ORESTES [from his sick-bed, behind MENELAUS]: Here I am, Menelaus, the Orestes you inquire about. Freely I will testify  to my woes. But as prelude to my supplication I clasp your knees, fastening the leafless prayers23 of my lips. Save me from disaster! You have arrived in the very nick of time.
MENELAUS: Gods, what sight is this! What ghost do I see?
ORESTES: A good description; my sufferings rob me of life, though I see the sunlight.
MENELAUS: Poor fellow, how wild you look, with matted hair!
ORESTES: It is not what you see that disfigures me but what I have endured.
MENELAUS: Your eyes have no moisture in them – how fearsome your stare is!
ORESTES: My body has gone; only my name remains to me. 
MENELAUS: Ah, your appearance is ugly beyond my imagining!
ORESTES: Here I am, a wretched mother’s murderer!
MENELAUS: So I have heard; spare your words; say little of that vile act.
ORESTES: I will be sparing, though my fortune is not niggardly with horrors!
MENELAUS: What is it that ails you? What sickness is destroying you?
ORESTES: Awareness:24 the knowledge that I have done a terrible deed.
MENELAUS: What is your meaning? Wisdom lies in clarity, not obscurity.
ORESTES: Grief is what chiefly is destroying me …
MENELAUS: A goddess to be feared indeed but still there is a remedy against her.
ORESTES: … and madness, as punishment for spilling my mother’s blood.() 400()
MENELAUS: When did you begin to lose your senses? On what day did it start?
ORESTES: The day when I raised a grave over my wretched mother.
MENELAUS: At home or when you kept watch at her pyre?
ORESTES: Out of doors, as I waited for the gathering up of her bones.
MENELAUS: Was anyone else standing by to support you?
ORESTES: Pylades,25 who shared in the bloodshed of my mother’s killing.
MENELAUS: What kind of phantoms cause this sickness of yours?
ORESTES: I thought I saw three maidens resembling Night.
MENELAUS: I know the women you speak of but have no wish to name them.
ORESTES: Yes, they are the Dread Ones; you are wise to avoid  naming them.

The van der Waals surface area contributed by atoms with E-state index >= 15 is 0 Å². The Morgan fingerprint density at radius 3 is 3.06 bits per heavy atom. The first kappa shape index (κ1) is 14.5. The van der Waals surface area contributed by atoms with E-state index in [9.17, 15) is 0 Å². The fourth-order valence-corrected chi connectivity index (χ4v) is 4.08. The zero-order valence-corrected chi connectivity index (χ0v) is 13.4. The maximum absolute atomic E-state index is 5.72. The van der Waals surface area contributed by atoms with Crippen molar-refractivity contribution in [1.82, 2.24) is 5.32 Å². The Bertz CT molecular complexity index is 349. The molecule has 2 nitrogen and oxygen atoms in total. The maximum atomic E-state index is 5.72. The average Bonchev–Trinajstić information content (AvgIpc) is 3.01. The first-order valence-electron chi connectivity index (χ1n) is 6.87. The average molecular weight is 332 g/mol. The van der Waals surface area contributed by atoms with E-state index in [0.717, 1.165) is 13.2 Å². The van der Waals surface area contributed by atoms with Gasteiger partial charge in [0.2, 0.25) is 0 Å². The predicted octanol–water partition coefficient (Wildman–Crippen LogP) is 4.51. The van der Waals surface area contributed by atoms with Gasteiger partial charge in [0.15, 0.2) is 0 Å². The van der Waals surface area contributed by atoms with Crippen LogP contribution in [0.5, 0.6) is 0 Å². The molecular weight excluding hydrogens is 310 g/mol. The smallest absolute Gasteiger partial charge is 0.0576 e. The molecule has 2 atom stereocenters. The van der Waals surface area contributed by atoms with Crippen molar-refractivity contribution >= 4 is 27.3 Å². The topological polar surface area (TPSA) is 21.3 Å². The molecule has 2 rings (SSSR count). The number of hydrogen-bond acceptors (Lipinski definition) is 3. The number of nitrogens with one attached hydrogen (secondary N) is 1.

MENELAUS: They are the ones who drive you mad with kindred blood.
ORESTES: Oh, how I fear their pursuit that hounds me in my misery!
MENELAUS: Terrible suffering afflicts those whose deeds are terrible – it is no wonder.
ORESTES: But I have a way of ending my affliction …
MENELAUS: Do not speak of death! That is no wise course of action.
ORESTES: Phoebus, whose order it was that I perform my mother’s murder.
MENELAUS: Little understanding he showed of justice or right!
ORESTES: We are the gods’ servants, whatever the gods are.
MENELAUS: And does Loxias not shield you from your torments?
ORESTES: For the moment he delays; such is the nature of the  gods.
MENELAUS: How long is it since your mother breathed her last?
ORESTES: Six days now; her funeral pyre is yet warm.
MENELAUS: How little delay they showed, these goddesses, in avenging your mother’s blood!
ORESTES: A man does not show true wisdom in abusing loved ones.26
MENELAUS: What benefit is it to you that you have avenged a father?
ORESTES: None yet; but delay I count the same as inaction.
MENELAUS: What of Argos’ people – how do they view you after this act?
ORESTES: They so hate me that none will speak to me.
MENELAUS: Are your hands yet cleansed of blood, as custom prescribes?
ORESTES: No; I am barred from every house I visit. 
MENELAUS: Which citizens are seeking to banish you?
ORESTES: Oeax, who still feels hatred for my father because of what happened at Troy.27
MENELAUS: I understand; he wants to punish you for the spilling of Palamedes’ blood.
ORESTES: And this was none of my doing; I am being ruined at third hand.
MENELAUS: What other enemies do you have? Some of Aegisthus’ friends, perhaps?
ORESTES: Yes, they insult me; Argos hears them at this moment.
MENELAUS: Do the Argives let you keep Agamemnon’s sceptre?
ORESTES: Hardly, seeing that they no longer want to let me live!
MENELAUS: What action have they taken? Do you have some reliable news to tell me?
ORESTES: This day shall see me condemned. 
MENELAUS: Then why aren’t you crossing the boundaries of the land to make your escape?
ORESTES: I am encircled by shields of bronze.
MENELAUS: Are these private enemies in arms or Argos’ full complement of warriors?
ORESTES: It is the whole city, and they want my death; there you have it.
MENELAUS: My poor friend, you have plumbed the depths of misfortune!
ORESTES : My hope lies in you; you are my refuge from disaster. You come in prosperity to one in misery, so give part of your  good fortune to one of your own family. Do not take and hoard your blessings, but take your share of troubles, too, by paying back where duty requires the services my father did to you. Friends whose friendship fails in time of trouble are friends in name, but not in deed.
CHORUS-LEADER: Here comes Tyndareus28 the Spartan in cloak of black, toiling along on aged feet, his hair shorn in mourning for his daughter.
ORESTES: I am done for, Menelaus! Here comes Tyndareus towards me, and, after what I have done, he more than any  other is the man whose eye I dread to meet.
For when I was a baby, he was the one who brought me up, showing his love in many things he did, carrying me around in his arms as ‘Agamemnon’s son’, with Leda at his side, and honouring me no less than the Sons of Zeus. O wretched heart and soul of mine, I have made them no honourable return! What veil of darkness can I use to mask my face? What cloud can I spread before me, to escape the old man’s piercing eye?